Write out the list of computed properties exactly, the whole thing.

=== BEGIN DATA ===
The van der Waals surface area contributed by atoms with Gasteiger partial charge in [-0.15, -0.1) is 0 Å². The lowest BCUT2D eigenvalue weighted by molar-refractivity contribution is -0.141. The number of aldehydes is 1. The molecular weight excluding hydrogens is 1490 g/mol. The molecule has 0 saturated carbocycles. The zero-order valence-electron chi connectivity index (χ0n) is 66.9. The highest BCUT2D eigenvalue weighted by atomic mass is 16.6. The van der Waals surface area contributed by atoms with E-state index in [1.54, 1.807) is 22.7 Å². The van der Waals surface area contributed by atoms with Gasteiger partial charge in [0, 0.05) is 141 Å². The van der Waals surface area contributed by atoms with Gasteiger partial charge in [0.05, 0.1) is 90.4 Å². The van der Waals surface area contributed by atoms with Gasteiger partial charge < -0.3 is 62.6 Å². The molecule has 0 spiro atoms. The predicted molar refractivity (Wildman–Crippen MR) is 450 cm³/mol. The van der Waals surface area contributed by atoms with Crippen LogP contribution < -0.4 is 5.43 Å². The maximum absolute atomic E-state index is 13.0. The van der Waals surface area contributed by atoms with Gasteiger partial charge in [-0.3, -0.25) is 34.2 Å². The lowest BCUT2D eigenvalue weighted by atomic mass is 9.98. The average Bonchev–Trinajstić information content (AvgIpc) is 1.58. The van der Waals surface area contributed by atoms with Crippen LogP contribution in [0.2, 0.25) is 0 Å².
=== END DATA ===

The van der Waals surface area contributed by atoms with Gasteiger partial charge in [-0.15, -0.1) is 0 Å². The lowest BCUT2D eigenvalue weighted by molar-refractivity contribution is -0.141. The number of aldehydes is 1. The molecular weight excluding hydrogens is 1490 g/mol. The molecule has 0 saturated carbocycles. The zero-order valence-electron chi connectivity index (χ0n) is 66.9. The highest BCUT2D eigenvalue weighted by atomic mass is 16.6. The van der Waals surface area contributed by atoms with E-state index in [1.54, 1.807) is 22.7 Å². The van der Waals surface area contributed by atoms with Gasteiger partial charge in [0, 0.05) is 141 Å². The van der Waals surface area contributed by atoms with Gasteiger partial charge in [0.05, 0.1) is 90.4 Å². The van der Waals surface area contributed by atoms with Gasteiger partial charge < -0.3 is 62.6 Å². The molecule has 0 spiro atoms. The predicted molar refractivity (Wildman–Crippen MR) is 450 cm³/mol. The van der Waals surface area contributed by atoms with Crippen LogP contribution < -0.4 is 5.43 Å². The maximum absolute atomic E-state index is 13.0. The van der Waals surface area contributed by atoms with Gasteiger partial charge in [-0.3, -0.25) is 34.2 Å². The lowest BCUT2D eigenvalue weighted by atomic mass is 9.98. The average Bonchev–Trinajstić information content (AvgIpc) is 1.58. The van der Waals surface area contributed by atoms with Crippen LogP contribution in [0.2, 0.25) is 0 Å².